What Sugar Really Does to Children’s Teeth

Child holding a lollipop
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A lot of things can happen inside the mouth in just 20 seconds. Within that amount of time, the bacteria inside starts to actively work to convert sugar into acid, which is the main culprit in the destruction of a person’s tooth enamel — the hard surface layer of the teeth that provides protection.

This is the reason it’s highly important for parents to monitor their children’s sugar consumption. While everyone is aware that too much sugar intake can cause tooth decay, only a few are fully aware of how exactly it takes place.

The truth is, it’s not the sugar itself that causes damage to oral health, but the series of events that follow after finishing that bag of candies.

Dentists for children in Utah highly recommend teaching your little ones about the dangers of sugar on the teeth, and they might just be more inclined to heed your advice about proper dental care. Here are just some of the important things you need to know:

How the Process Works

As briefly explained earlier, tooth decay happens when the bacteria inside the mouth creates the acids that can eat away and dissolve the different layers of the tooth — the enamel, dentin, and pulp.

As the decay further enters inside the tooth, it causes bigger damage, and the pain becomes even more unbearable. Sugar does not eat away the teeth per se, but it’s responsible for feeding the bacteria inside the mouth, which builds more acid and speeds up the decaying process. That’s why the more sugary and acidic substances you consume, the more damaged your teeth become.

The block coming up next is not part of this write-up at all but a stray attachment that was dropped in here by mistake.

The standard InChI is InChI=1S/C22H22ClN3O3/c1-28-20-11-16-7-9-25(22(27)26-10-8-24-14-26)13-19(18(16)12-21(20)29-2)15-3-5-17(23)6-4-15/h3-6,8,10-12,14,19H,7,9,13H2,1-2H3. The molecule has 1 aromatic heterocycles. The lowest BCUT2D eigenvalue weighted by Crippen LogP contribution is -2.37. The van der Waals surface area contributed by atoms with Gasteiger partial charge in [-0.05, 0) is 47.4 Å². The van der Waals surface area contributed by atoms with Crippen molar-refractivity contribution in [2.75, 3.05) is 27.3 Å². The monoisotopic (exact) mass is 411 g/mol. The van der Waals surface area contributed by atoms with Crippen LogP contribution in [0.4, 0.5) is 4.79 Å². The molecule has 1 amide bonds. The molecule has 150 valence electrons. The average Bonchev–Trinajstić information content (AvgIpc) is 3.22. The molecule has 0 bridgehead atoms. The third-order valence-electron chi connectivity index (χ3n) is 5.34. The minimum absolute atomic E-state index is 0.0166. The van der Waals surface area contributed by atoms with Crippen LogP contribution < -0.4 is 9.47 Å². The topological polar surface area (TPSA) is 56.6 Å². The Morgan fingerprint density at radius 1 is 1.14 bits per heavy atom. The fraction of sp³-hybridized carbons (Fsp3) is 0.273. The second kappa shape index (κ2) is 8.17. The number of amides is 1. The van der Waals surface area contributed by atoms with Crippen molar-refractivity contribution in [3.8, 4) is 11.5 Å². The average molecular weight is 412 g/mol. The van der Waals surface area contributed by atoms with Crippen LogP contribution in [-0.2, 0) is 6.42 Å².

The Cause of the Problem

Child with tooth decayThe biggest cause of tooth decay is soda, as it’s filled with refined sugars and has a naturally high amount of acidity. Even diet soda can be blamed.

There might not be any conclusive scientific research which proves that artificial sweeteners have the same destructive effects as natural sugars, but the high acidity levels of diet sodas alone are enough to accelerate the process of tooth decay.

Sports drinks and fruit juices, on the other hand, may not have the same amount of acids as most soda brands, but they still have a huge amount of sugar per serving. As more people believe that drinking fruit juices is a healthier option, they’re not fully aware of the actual effects these drinks have on the body.

For example, 2 ounces of apple juice has 33g of sugar, whereas 12 ounces of Coca Cola has 39g of sugar. When we think about it, there’s not much difference at all. Even popular sports drinks such as Gatorade also have enough acidity and sugar levels to speed up tooth decay.

However, it’s not just about the drinks that we consume. A discussion of tooth decay isn’t complete without bringing up candies. Common sugary treats such as gummy bears are among the most dangerous, as they’re almost made up entirely of sugar.

In addition, because of their sticky texture, they can stay inside the mouth for much longer, further contributing to acid buildup and tooth problems.

On Starting Them Early

Teach children healthy eating habits at an early age; whatever they consume has direct effects on their dental health. Encourage them to eat food items that are low in sugar for stronger, healthier teeth.

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